“However there is no data to support this as a reason for the legalization of prostitution,” says Bonnie Brayton, National Executive Director of the DisAbled Women’s Network / Réseau d’action des femmes handicapées (DAWN-RAFH) Canada. “First of all, it is an ableist argument, and secondly, it re-enforces a sexist notion of male dominance, that men should have the sexual right to access the female body.”

Fran Odette, co-author of “The Ultimate Guide to Sex and Disability”, notes that “the pre-occupation with people with disabilities as recipients of paid sex disregards the reality that millions of Canadian women and men with disabilities engage in healthy, normal sexual activity every day.”

DAWN-RAFH Canada is also concerned that the socio-economic exclusion of people with disabilities are more likely to put them at risk for exploitation along with, and as sex workers, who may experience exploitation by those who ‘purchase’ sex and by those who exploit sex workers.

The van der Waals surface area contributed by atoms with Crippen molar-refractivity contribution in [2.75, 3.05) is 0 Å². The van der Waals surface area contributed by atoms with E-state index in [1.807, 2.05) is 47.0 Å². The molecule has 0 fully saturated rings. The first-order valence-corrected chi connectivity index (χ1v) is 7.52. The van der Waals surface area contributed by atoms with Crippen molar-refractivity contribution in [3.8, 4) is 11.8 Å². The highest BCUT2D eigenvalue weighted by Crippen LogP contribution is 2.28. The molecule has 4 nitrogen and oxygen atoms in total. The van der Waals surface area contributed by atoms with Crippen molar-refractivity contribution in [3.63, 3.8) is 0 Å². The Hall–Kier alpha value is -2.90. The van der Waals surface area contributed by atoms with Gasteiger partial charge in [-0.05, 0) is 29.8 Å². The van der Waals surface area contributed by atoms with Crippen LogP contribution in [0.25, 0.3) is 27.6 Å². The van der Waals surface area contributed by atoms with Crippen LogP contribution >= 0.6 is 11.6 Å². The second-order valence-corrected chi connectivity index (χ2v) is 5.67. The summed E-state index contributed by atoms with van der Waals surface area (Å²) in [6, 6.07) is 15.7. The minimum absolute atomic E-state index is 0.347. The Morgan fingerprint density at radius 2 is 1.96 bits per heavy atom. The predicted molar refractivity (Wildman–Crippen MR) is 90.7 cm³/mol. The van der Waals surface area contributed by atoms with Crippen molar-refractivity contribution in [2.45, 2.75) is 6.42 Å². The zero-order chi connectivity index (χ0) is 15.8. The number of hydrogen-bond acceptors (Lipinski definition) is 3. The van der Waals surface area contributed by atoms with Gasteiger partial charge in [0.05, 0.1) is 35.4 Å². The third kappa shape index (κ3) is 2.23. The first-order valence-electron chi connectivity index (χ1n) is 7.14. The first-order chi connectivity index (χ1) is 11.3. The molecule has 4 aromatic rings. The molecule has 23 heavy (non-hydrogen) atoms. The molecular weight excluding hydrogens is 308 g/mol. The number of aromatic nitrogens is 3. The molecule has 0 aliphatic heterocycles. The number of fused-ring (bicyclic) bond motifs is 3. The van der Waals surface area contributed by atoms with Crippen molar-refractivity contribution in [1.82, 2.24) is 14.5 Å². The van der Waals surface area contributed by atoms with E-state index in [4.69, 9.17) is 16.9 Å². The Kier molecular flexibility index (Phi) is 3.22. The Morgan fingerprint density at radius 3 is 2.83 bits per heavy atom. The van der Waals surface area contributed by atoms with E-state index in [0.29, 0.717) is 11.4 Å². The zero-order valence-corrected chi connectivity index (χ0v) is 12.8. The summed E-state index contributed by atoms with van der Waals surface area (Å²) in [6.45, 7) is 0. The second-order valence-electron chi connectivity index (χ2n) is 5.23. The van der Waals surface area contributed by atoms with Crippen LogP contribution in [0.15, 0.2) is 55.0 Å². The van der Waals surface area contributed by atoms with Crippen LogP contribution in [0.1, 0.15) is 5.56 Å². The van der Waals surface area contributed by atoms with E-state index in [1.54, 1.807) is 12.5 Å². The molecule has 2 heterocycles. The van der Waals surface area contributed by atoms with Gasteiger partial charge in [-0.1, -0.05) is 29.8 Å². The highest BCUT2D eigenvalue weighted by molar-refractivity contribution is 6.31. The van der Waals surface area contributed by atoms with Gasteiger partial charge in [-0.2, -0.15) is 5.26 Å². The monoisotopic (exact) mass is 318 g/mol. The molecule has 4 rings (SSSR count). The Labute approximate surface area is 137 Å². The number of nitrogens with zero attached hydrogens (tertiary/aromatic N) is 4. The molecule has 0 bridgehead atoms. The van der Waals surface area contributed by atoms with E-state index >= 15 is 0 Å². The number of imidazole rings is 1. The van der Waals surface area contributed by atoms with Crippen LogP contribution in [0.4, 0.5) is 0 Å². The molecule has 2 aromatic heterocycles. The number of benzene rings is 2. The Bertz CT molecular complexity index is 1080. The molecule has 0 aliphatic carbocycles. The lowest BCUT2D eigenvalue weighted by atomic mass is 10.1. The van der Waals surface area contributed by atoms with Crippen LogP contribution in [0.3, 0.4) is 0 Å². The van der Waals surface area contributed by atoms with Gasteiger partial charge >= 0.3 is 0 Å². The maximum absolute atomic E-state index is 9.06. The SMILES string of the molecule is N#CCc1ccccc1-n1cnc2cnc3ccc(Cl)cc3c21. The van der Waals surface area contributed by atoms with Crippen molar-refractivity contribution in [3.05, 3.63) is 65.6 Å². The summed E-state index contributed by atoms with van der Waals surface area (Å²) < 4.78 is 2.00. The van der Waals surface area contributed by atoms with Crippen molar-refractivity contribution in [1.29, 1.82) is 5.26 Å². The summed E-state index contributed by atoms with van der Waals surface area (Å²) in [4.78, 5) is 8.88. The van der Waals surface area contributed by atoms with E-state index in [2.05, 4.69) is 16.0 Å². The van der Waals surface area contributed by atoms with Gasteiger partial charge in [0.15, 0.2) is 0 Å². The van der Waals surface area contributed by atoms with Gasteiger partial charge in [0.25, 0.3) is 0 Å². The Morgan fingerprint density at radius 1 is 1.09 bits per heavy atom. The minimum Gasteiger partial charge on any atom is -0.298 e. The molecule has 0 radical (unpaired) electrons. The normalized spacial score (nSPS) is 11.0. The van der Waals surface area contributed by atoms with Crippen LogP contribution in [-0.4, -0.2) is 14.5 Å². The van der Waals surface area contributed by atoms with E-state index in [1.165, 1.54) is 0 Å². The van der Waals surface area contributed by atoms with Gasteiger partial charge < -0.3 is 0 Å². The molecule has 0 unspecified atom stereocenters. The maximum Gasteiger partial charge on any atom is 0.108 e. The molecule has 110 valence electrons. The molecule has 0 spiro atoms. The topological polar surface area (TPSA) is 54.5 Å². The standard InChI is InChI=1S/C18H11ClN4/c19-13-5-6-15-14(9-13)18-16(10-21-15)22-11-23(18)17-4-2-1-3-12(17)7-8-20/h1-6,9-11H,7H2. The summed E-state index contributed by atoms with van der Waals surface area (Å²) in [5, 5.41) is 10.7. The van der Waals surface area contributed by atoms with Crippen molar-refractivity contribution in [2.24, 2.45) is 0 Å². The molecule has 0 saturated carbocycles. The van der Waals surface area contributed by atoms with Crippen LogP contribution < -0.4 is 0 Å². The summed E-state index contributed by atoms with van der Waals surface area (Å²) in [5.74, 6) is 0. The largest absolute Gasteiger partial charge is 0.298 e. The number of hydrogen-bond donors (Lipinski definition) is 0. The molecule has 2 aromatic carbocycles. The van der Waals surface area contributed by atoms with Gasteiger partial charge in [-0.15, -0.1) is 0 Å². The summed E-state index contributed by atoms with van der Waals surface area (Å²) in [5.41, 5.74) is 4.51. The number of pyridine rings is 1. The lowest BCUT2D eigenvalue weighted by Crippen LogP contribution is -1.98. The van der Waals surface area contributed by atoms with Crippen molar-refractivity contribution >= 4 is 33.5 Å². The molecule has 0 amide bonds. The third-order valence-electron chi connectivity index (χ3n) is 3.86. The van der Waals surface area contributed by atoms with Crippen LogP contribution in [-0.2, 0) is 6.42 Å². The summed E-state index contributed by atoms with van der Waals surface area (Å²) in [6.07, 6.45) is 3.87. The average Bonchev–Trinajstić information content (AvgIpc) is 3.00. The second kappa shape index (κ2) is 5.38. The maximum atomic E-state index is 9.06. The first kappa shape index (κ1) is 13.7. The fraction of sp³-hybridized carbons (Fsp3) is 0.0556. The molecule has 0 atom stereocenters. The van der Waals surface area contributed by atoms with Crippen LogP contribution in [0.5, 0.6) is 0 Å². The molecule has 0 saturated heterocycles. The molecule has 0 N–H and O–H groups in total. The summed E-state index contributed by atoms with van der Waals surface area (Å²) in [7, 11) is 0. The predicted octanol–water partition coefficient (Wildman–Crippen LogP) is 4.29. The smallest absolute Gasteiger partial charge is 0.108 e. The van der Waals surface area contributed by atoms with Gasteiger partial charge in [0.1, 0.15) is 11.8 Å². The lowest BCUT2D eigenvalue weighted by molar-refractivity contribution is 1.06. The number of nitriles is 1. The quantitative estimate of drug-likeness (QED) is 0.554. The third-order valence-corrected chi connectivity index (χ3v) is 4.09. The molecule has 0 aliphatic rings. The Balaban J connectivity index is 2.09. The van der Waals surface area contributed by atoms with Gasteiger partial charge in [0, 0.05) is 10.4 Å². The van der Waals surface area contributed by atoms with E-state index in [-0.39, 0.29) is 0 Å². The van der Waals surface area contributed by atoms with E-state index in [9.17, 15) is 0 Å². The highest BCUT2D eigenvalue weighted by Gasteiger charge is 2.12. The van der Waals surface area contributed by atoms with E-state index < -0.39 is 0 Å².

According to the United Nations, there are more than half a billion women with disabilities globally. They are consistently the lowest income group in any nation, developing or developed. Additionally, women with disabilities are known to suffer the highest rates of sexual violence.

“Based on these facts, and due to ableist attitudes that reflect narrow definitions of desirability and desire, we can assume that a higher than average number of sex workers are also women with disabilities, many of whom may not self-identify,” Brayton contends. However, there is no existing research to confirm this, Odette notes, as data collection of this nature has not been undertaken in Canada or elsewhere.

“In a Canadian context we know there are people with disabilities who may engage in activity which may include sexual expression with a sex worker,” say Odette.  “We know of instances of exploitation by sex workers of persons with disabilities. However, we also know of sex workers who are committed to providing good service to people with disabilities, with fairness and with dignity”.